Sumo | INSIDE SUMO

Spring Basho provided unique experience but raised concerns

by John Gunning

Contributing writer

The just-finished Spring Grand Sumo Tournament has left us writers with a wealth of storylines.

Inside the ring there was plenty of action to focus on.

Yokozuna Hakuho stormed out of the gates, hit a rough patch, then came from behind to take the title.

Asanoyama, likewise, did what was required on the final day and sealed his promotion to sumo’s second-highest rank with a win over ozeki Takakeisho.

Bulgarian Aoiyama kept alive the hopes of fans eager to see yet another debutant champion, while Takanosho, and Kotonowaka also performed well.

There were worries before the tournament got underway that wrestlers wouldn’t be able to focus properly or perform to their usual standard in an arena devoid of fans.

During the first couple of days there was definitely a sense of adjustment, but more so for fans than rikishi.

Instant hot takes online saw the words “pointless” and “boring” thrown around a lot on Day 1, but such opinions were mostly absent by the time the halfway point was reached, with everyone settled in and focused on the sumo.

Well, almost everyone.

I found it harder to stay in the moment during this tournament than in any other that I can remember, but not because of the lack of crowd noise.

Indeed, like most people, I was fascinated by the sounds of rikishi breathing, mawashi creaking and feet sliding across the sand. All of those I’ve heard a thousand times before in training, but experiencing them in a large, dimly lit arena was certainly unique.

Two things were gnawing at me all the way through the 15 days that made it difficult to keep my attention on what was happening in the ring.

The first one was obviously a concern for the health of the people involved during the ongoing pandemic. I was already on record as saying I thought the meet should have been canceled entirely, and whatever worries I had when I wrote that February 26 column only deepened and intensified as the COVID-19 infections and deaths continued to rise at an alarming rate worldwide.

At the end of the 15 days, there was a lot of talk about how sumo originated from a ceremony whose purpose was to ensure the health of the people. Wrestlers, judges, attendants and even us media members received many messages thanking us for our hard work and for providing a distraction in difficult times.

While I genuinely appreciated the sentiment, it was hard to escape the feeling that the lives of too many people were put at risk unnecessarily.

There is also a worry that survivorship bias will result in the May tournament going ahead in a similar fashion, despite the number of coronavirus cases continuing to increase and even the 2020 Olympics being moved to next year.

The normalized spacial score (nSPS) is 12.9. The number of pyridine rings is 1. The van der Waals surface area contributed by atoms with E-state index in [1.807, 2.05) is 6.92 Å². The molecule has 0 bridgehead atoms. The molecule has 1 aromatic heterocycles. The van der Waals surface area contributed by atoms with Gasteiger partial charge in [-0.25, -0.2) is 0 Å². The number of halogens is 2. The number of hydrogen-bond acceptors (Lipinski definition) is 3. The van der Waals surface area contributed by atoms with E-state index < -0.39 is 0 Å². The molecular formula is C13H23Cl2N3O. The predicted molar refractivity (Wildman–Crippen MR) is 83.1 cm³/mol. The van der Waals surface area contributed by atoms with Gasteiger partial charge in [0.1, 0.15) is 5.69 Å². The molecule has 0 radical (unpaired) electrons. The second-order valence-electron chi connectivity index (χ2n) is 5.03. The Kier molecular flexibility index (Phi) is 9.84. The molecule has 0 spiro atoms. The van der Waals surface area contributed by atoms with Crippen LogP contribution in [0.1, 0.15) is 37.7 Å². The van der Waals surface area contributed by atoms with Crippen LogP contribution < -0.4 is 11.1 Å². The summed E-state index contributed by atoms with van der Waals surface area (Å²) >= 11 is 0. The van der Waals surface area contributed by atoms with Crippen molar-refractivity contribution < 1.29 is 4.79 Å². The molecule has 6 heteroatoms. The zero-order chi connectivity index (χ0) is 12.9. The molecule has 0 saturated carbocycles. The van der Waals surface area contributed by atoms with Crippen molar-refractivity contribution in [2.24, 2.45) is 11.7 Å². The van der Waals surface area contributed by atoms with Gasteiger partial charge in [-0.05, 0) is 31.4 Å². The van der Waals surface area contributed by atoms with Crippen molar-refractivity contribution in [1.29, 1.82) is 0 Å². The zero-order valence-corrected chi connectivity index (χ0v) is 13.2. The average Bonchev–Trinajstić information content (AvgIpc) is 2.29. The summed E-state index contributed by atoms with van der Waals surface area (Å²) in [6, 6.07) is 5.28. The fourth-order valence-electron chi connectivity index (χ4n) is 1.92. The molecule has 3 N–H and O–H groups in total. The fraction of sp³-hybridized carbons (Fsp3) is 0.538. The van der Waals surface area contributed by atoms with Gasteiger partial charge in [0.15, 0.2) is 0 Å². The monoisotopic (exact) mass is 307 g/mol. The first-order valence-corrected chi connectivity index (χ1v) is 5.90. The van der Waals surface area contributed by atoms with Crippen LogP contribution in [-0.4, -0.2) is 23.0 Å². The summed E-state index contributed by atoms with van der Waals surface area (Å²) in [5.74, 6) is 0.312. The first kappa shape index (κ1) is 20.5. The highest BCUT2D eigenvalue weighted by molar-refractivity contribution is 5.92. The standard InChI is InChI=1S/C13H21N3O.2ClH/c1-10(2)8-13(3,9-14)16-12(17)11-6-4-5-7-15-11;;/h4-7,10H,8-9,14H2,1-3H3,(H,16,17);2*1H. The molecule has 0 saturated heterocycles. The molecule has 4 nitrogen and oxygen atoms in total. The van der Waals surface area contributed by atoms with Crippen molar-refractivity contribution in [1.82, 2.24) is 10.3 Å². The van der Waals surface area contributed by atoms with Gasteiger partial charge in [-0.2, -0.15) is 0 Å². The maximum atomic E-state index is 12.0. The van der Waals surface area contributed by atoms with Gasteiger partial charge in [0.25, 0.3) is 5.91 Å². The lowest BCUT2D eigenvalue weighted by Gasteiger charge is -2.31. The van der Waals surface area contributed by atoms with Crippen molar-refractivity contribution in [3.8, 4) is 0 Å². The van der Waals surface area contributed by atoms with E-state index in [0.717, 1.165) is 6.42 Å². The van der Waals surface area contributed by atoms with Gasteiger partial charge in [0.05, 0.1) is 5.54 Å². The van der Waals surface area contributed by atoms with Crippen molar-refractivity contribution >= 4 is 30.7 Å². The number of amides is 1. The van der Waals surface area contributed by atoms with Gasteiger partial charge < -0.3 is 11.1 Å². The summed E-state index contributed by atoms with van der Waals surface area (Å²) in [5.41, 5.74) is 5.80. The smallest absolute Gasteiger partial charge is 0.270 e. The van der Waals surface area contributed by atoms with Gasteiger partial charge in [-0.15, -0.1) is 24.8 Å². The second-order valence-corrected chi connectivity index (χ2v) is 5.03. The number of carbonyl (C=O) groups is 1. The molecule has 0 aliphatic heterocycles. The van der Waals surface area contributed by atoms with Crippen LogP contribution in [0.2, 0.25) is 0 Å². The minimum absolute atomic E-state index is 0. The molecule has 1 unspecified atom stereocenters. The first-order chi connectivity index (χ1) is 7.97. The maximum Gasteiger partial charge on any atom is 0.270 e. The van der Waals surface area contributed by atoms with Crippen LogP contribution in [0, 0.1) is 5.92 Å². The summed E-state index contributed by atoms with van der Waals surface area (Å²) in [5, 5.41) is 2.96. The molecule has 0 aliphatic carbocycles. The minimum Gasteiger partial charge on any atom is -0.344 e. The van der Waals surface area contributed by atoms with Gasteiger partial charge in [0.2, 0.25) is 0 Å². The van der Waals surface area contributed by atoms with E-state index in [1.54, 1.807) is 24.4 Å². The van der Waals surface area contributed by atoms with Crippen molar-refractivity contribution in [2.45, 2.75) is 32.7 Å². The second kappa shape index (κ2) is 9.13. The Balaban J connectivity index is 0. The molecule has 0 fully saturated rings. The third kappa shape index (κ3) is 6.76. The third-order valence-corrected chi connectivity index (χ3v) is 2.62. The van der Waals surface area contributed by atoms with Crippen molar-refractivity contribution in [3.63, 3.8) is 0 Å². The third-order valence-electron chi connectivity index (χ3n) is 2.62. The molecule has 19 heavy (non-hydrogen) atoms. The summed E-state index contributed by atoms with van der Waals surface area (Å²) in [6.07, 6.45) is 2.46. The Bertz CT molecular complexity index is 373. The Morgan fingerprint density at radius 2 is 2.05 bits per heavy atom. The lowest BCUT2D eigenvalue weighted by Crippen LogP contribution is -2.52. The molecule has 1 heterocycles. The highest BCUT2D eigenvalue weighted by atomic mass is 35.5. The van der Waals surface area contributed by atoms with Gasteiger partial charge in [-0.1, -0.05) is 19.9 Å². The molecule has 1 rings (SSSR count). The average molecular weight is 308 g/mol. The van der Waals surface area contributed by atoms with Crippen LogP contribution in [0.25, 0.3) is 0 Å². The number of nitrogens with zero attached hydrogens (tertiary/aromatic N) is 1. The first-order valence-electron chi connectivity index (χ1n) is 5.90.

Dodging one bullet doesn’t make you bulletproof. There were certain pressures that led to the Osaka tournament going ahead, but a repeat in May, especially if things continue as they are, or get worse, would be recklessness of the highest order.

In a pandemic where the situation can change rapidly overnight, it’s impossible to predict how things will be one week from now never mind six, but let’s hope that next time out the health of the rikishi, gyōji, yobidashi and all other associated sumo personnel is placed on the same footing as that of the general public.

The second barrier preventing me from being fully engrossed in the action taking place in Osaka was one of my own making.

Former ozeki Tochinoshin is obviously a shadow of the wrestler that he was just two short years ago. Injuries have robbed the big Georgian of the stability and tools needed to succeed with his style of sumo.

Watching his decline is a painful experience for fans and friends alike, but on the Day 1 live broadcast, after his loss to Sadanoumi, I talked about not knowing why he continues to fight on and gave the impression that I thought retirement would be the best option at this stage.

I saw the same opinion repeated many times online over the following two weeks and while I’m sure most people came to that conclusion without having heard me speak, I regretted phrasing something in a way that misrepresents one of my strongest-held views.

For the record, what I was trying to say was that I didn’t know the particular and specific reasons Tochinoshin had for continuing to fight on. I still don’t.

I hold no opinion on what he (or any other athlete) should do in that kind of situation.

As someone who has gone through retirement from a sport that dominated a large chunk of my life, and a journalist who has been close to several top athletes as their careers have drawn to a close, I’m of the opinion that only the person whose career is at stake should be involved in the decision to end it.

That’s especially true of top-level athletes. Not only is it a decision that will rip away everything they have focused on since they were small children, but it is one that normally has massive financial implications. Unless you are willing to help someone (normally in their early 30s) provide for their family for the next three decades or so, you probably shouldn’t demand that they should quit their job just because they aren’t as good at age 30 as they were at 25.

Everything that has a beginning has an end. Time will claim everyone, including all athletes.

Rikishi who have provided entertainment for a decade or more deserve the right to fight on as long as they wish.

Your news needs your support

Since the early stages of the COVID-19 crisis, The Japan Times has been providing free access to crucial news on the impact of the novel coronavirus as well as practical information about how to cope with the pandemic. Please consider subscribing today so we can continue offering you up-to-date, in-depth news about Japan.

Coronavirus banner